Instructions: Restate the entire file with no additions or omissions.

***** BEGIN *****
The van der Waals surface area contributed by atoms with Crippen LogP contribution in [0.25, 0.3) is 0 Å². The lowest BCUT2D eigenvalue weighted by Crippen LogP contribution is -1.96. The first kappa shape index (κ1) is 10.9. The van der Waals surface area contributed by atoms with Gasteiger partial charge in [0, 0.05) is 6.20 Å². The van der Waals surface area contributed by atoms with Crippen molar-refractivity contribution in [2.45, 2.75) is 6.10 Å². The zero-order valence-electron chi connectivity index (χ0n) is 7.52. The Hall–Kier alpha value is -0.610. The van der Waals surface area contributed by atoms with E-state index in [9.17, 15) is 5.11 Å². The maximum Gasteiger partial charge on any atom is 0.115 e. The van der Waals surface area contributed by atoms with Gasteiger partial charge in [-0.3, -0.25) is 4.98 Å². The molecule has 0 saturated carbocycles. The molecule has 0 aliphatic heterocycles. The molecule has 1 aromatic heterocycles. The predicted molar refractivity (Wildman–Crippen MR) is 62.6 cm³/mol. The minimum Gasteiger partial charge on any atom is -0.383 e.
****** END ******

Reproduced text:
The van der Waals surface area contributed by atoms with Crippen LogP contribution in [0.25, 0.3) is 0 Å². The lowest BCUT2D eigenvalue weighted by Crippen LogP contribution is -1.96. The first kappa shape index (κ1) is 10.9. The van der Waals surface area contributed by atoms with Gasteiger partial charge in [0, 0.05) is 6.20 Å². The van der Waals surface area contributed by atoms with Crippen molar-refractivity contribution in [2.45, 2.75) is 6.10 Å². The zero-order valence-electron chi connectivity index (χ0n) is 7.52. The Hall–Kier alpha value is -0.610. The van der Waals surface area contributed by atoms with E-state index in [9.17, 15) is 5.11 Å². The maximum Gasteiger partial charge on any atom is 0.115 e. The van der Waals surface area contributed by atoms with Gasteiger partial charge in [-0.3, -0.25) is 4.98 Å². The molecule has 0 saturated carbocycles. The molecule has 0 aliphatic heterocycles. The molecule has 1 aromatic heterocycles. The predicted molar refractivity (Wildman–Crippen MR) is 62.6 cm³/mol. The minimum Gasteiger partial charge on any atom is -0.383 e.